Scientists report that ozone holes of similar size have opened up above the Arctic and Antarctic for the first time. Report from Reuters via the Guardian:
A huge hole that appeared in the Earth’s protective ozone layer above the Arctic in 2011 was the largest recorded in the northern hemisphere, though the sudden appearance of the hole was not due to man-made causes, scientists said in a report on Monday.
The ozone layer high in the stratosphere acts like a giant shield against the sun’s ultraviolet (UV) radiation, which can cause skin cancer and cataracts. Since the 1980s, scientists have charted the size of the ozone hole every summer above the Antarctic.
Some years, the holes have been so large that they covered the entire continent and stretched to parts of South America.
During extreme events, up to 70% of the ozone layer can be destroyed, before it recovers months later. The hole above the Arctic was always much smaller – until March this year, when a combination of powerful wind patterns and intense cold temperatures high up in the atmosphere created the right conditions for already-present, ozone-eating chlorine chemicals to damage the layer.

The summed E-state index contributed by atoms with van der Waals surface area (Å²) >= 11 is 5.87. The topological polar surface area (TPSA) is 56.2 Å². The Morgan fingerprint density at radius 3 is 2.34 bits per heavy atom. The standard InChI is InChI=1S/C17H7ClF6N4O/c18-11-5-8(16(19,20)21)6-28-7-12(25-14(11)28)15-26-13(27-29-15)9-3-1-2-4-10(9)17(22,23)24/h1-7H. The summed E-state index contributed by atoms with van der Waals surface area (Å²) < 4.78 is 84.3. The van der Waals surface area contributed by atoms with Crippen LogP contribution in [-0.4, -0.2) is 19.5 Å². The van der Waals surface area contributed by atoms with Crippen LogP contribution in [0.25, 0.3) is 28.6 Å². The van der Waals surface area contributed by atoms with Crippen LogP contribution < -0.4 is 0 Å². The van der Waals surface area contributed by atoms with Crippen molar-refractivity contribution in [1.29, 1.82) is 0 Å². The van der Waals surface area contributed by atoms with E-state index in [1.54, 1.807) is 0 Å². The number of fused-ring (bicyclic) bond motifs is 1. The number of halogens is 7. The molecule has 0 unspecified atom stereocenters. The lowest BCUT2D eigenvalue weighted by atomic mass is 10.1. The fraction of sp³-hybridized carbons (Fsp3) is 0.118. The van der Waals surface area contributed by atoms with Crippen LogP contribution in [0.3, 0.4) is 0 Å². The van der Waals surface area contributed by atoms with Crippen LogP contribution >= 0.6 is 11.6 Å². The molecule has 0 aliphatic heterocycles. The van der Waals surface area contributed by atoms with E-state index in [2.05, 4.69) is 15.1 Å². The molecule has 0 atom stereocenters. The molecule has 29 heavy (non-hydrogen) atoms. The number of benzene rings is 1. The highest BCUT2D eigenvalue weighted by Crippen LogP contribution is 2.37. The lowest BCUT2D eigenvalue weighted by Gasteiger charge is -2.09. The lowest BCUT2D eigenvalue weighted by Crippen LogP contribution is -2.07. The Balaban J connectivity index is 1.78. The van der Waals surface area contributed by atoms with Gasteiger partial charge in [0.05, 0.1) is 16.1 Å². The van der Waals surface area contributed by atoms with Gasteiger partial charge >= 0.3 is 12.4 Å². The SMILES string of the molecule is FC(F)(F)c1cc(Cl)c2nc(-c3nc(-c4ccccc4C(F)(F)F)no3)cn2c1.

The findings, reported on Monday in the journal Nature, show that the hole had opened over northern Russia, parts of Greenland, and Norway, meaning people in these areas were likely to have been exposed to high levels of UV radiation.
“The chemical ozone destruction over the Arctic in early 2011 was, for the first time in the observational record, comparable to that in the Antarctic ozone hole,” say the scientists, led by Gloria Manney of the Jet Propulsion Laboratory in Pasadena, California…
[continues at the Guardian]